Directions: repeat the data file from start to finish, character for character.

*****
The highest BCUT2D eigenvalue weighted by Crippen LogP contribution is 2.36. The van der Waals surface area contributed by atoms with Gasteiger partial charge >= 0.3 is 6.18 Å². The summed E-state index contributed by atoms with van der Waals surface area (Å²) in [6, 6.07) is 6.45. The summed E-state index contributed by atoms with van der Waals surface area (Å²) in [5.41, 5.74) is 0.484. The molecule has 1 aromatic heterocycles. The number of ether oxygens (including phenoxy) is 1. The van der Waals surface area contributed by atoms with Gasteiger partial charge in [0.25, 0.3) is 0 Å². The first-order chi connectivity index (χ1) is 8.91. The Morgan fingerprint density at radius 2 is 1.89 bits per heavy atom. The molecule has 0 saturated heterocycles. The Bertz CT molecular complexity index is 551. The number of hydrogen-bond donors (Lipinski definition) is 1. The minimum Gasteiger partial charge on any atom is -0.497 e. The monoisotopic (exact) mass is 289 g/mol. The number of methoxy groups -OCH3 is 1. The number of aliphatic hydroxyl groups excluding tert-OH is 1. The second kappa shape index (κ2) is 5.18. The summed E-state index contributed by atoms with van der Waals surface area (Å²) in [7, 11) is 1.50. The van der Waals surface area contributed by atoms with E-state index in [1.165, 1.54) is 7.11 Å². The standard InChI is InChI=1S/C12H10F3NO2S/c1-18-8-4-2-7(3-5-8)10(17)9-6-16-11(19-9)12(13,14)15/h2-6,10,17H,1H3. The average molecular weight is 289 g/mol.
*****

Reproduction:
The highest BCUT2D eigenvalue weighted by Crippen LogP contribution is 2.36. The van der Waals surface area contributed by atoms with Gasteiger partial charge >= 0.3 is 6.18 Å². The summed E-state index contributed by atoms with van der Waals surface area (Å²) in [6, 6.07) is 6.45. The summed E-state index contributed by atoms with van der Waals surface area (Å²) in [5.41, 5.74) is 0.484. The molecule has 1 aromatic heterocycles. The number of ether oxygens (including phenoxy) is 1. The van der Waals surface area contributed by atoms with Gasteiger partial charge in [0.25, 0.3) is 0 Å². The first-order chi connectivity index (χ1) is 8.91. The Morgan fingerprint density at radius 2 is 1.89 bits per heavy atom. The molecule has 0 saturated heterocycles. The Bertz CT molecular complexity index is 551. The number of hydrogen-bond donors (Lipinski definition) is 1. The minimum Gasteiger partial charge on any atom is -0.497 e. The monoisotopic (exact) mass is 289 g/mol. The number of methoxy groups -OCH3 is 1. The number of aliphatic hydroxyl groups excluding tert-OH is 1. The second kappa shape index (κ2) is 5.18. The summed E-state index contributed by atoms with van der Waals surface area (Å²) in [7, 11) is 1.50. The van der Waals surface area contributed by atoms with E-state index in [1.165, 1.54) is 7.11 Å². The standard InChI is InChI=1S/C12H10F3NO2S/c1-18-8-4-2-7(3-5-8)10(17)9-6-16-11(19-9)12(13,14)15/h2-6,10,17H,1H3. The average molecular weight is 289 g/mol.